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Super Jersey

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For much of the season, Brett Favre has been the shiny object that has kept New York sports fans occupied while the Giants put together the most dominating regular season in their history. Favre brought out our Joe Namath superstar fantasies, and the Giants went through the drudgery of actually winning games. Now the paths of our two teams are converging. The Giants have looked like the best team in the NFC all year, and with their wins over the Patriots and previously undefeated Titans in successive weeks, the Jets now look like the best in the AFC. Not to get ahead of ourselves—though, of course, to get ahead of yourself is the very point of being a New York sports fan—but … what’s the football equivalent of the Subway Series? Meadowlands Mêlée? East Rutherford Rumble? The, um, Jersey Bowl? There’s already a blog set up promoting the notion of a Broadway Bowl, which has the obligatory Namath touch, and it feels like ours more than Jersey’s. Even if the game would be in Tampa.

The possibility of both teams playing in the Super Bowl is more real now than it’s been since 1986, when the Jets came within two games of a Super Bowl the Giants ultimately won. (George Burns performed at halftime.) It’s so real, in fact, that the NFL is concerned that both could end up with home field in their respective conference-championship games. Those games are on the same day, right after each other, which would be “logistically impossible,” according to the New Jersey Sports and Exposition Authority.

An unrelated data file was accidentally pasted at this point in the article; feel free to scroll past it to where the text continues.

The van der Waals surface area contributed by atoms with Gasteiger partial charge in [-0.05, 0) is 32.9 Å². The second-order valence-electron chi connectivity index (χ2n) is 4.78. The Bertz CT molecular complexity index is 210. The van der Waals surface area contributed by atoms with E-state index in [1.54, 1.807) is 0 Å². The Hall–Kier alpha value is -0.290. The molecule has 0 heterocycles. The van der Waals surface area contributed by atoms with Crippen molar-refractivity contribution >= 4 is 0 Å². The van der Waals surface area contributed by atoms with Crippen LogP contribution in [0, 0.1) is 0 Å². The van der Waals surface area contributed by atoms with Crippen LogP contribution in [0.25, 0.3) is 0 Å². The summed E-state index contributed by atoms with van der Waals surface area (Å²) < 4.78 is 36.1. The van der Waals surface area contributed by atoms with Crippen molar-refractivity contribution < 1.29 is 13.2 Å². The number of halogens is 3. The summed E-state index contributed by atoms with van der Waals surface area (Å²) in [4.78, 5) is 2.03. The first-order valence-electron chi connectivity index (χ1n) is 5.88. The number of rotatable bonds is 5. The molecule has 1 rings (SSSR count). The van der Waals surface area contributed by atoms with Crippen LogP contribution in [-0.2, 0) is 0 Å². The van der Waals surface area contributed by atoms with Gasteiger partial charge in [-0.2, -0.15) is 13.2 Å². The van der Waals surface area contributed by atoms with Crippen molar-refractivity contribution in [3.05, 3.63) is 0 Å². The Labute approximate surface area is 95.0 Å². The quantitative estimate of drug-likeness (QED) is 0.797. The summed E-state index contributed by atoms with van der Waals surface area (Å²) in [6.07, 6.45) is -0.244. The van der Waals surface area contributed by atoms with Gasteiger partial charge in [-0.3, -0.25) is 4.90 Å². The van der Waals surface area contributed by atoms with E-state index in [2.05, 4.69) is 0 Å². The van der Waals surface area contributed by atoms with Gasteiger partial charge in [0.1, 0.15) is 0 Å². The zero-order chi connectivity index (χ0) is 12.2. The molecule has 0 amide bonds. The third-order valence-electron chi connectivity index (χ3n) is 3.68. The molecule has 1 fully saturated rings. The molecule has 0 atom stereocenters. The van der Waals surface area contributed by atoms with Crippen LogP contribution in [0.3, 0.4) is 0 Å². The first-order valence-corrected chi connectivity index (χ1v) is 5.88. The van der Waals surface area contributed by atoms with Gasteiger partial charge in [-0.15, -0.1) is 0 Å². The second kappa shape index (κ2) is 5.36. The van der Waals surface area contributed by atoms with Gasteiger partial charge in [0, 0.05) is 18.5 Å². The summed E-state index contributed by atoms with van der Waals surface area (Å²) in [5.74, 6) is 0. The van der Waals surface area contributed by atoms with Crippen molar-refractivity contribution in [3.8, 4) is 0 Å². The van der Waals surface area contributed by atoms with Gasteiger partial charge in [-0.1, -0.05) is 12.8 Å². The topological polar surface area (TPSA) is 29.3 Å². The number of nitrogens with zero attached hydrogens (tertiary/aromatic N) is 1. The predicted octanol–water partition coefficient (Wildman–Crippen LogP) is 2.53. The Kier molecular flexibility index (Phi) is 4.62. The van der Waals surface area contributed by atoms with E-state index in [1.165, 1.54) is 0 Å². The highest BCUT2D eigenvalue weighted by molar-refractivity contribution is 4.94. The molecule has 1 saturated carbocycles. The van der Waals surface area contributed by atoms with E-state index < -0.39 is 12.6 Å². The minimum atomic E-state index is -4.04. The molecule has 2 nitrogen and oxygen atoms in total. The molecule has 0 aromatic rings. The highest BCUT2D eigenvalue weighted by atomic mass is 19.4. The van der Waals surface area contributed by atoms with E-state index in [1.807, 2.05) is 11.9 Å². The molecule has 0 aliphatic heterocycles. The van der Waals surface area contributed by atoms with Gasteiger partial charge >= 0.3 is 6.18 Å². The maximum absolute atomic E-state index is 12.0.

That the Giants would be major contenders this year has been evident from the beginning of the season, when they erupted with the kind of vigorous defense of their championship that’s increasingly rare in today’s era of roster turnover. But the Jets’ emergence has been a shock to everyone, perhaps most of all to their quarterback, who openly mused at the beginning of the year about whether he’d made the right decision to come here. But Favre and the Jets grew together this year, and he actually looks better than he did for most of the past decade in Green Bay.

The downside to the realization that a Broadway Bowl could happen is that it puts more pressure on both teams. They’ve both succeeded partly because of reduced expectations this year. But now a very big expectation has been raised.

It’s less clear whether it would be good for football: The 2000 Mets-Yankees World Series ratings were the lowest on record. Even with the drama of Brett Favre against Eli Manning … Eric Mangini against Tom Coughlin … the Super Bowl champs against Fireman Ed. But what do we care? The Super Bowl can be ours.

Have good intel? Send tips to intel@nymag.com.


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